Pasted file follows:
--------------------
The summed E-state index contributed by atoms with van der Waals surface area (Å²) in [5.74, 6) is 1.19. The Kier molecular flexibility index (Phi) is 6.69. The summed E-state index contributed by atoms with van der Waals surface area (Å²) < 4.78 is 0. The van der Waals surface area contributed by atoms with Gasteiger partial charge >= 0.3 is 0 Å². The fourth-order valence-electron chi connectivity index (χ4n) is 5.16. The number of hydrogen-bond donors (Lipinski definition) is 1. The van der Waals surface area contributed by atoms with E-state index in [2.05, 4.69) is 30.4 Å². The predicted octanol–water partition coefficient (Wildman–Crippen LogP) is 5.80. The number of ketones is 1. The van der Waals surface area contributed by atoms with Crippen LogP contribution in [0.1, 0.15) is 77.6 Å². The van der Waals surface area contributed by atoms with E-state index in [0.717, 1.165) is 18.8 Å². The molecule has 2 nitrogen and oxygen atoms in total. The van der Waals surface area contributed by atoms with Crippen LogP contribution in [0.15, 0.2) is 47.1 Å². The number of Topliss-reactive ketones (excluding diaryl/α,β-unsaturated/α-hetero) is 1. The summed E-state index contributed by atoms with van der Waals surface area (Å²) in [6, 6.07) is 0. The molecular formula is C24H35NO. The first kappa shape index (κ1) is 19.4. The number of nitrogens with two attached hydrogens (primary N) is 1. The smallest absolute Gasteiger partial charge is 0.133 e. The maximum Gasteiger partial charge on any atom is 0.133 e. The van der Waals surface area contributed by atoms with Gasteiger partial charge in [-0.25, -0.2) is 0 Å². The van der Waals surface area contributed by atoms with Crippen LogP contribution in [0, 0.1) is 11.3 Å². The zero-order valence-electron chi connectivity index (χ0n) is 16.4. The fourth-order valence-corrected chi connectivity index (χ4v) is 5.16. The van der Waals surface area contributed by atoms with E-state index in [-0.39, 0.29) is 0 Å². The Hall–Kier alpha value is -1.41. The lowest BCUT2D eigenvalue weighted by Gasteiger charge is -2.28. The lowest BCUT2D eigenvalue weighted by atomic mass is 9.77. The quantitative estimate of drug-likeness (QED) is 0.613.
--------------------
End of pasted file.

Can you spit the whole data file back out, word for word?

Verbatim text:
The summed E-state index contributed by atoms with van der Waals surface area (Å²) in [5.74, 6) is 1.19. The Kier molecular flexibility index (Phi) is 6.69. The summed E-state index contributed by atoms with van der Waals surface area (Å²) < 4.78 is 0. The van der Waals surface area contributed by atoms with Gasteiger partial charge >= 0.3 is 0 Å². The fourth-order valence-electron chi connectivity index (χ4n) is 5.16. The number of hydrogen-bond donors (Lipinski definition) is 1. The van der Waals surface area contributed by atoms with E-state index in [2.05, 4.69) is 30.4 Å². The predicted octanol–water partition coefficient (Wildman–Crippen LogP) is 5.80. The number of ketones is 1. The van der Waals surface area contributed by atoms with Crippen LogP contribution in [0.1, 0.15) is 77.6 Å². The van der Waals surface area contributed by atoms with E-state index in [0.717, 1.165) is 18.8 Å². The molecule has 2 nitrogen and oxygen atoms in total. The van der Waals surface area contributed by atoms with Crippen LogP contribution in [0.15, 0.2) is 47.1 Å². The number of Topliss-reactive ketones (excluding diaryl/α,β-unsaturated/α-hetero) is 1. The summed E-state index contributed by atoms with van der Waals surface area (Å²) in [6, 6.07) is 0. The molecular formula is C24H35NO. The first kappa shape index (κ1) is 19.4. The number of nitrogens with two attached hydrogens (primary N) is 1. The smallest absolute Gasteiger partial charge is 0.133 e. The maximum Gasteiger partial charge on any atom is 0.133 e. The van der Waals surface area contributed by atoms with Gasteiger partial charge in [-0.25, -0.2) is 0 Å². The van der Waals surface area contributed by atoms with Crippen LogP contribution in [0, 0.1) is 11.3 Å². The zero-order valence-electron chi connectivity index (χ0n) is 16.4. The fourth-order valence-corrected chi connectivity index (χ4v) is 5.16. The van der Waals surface area contributed by atoms with E-state index in [-0.39, 0.29) is 0 Å². The Hall–Kier alpha value is -1.41. The lowest BCUT2D eigenvalue weighted by Gasteiger charge is -2.28. The lowest BCUT2D eigenvalue weighted by atomic mass is 9.77. The quantitative estimate of drug-likeness (QED) is 0.613.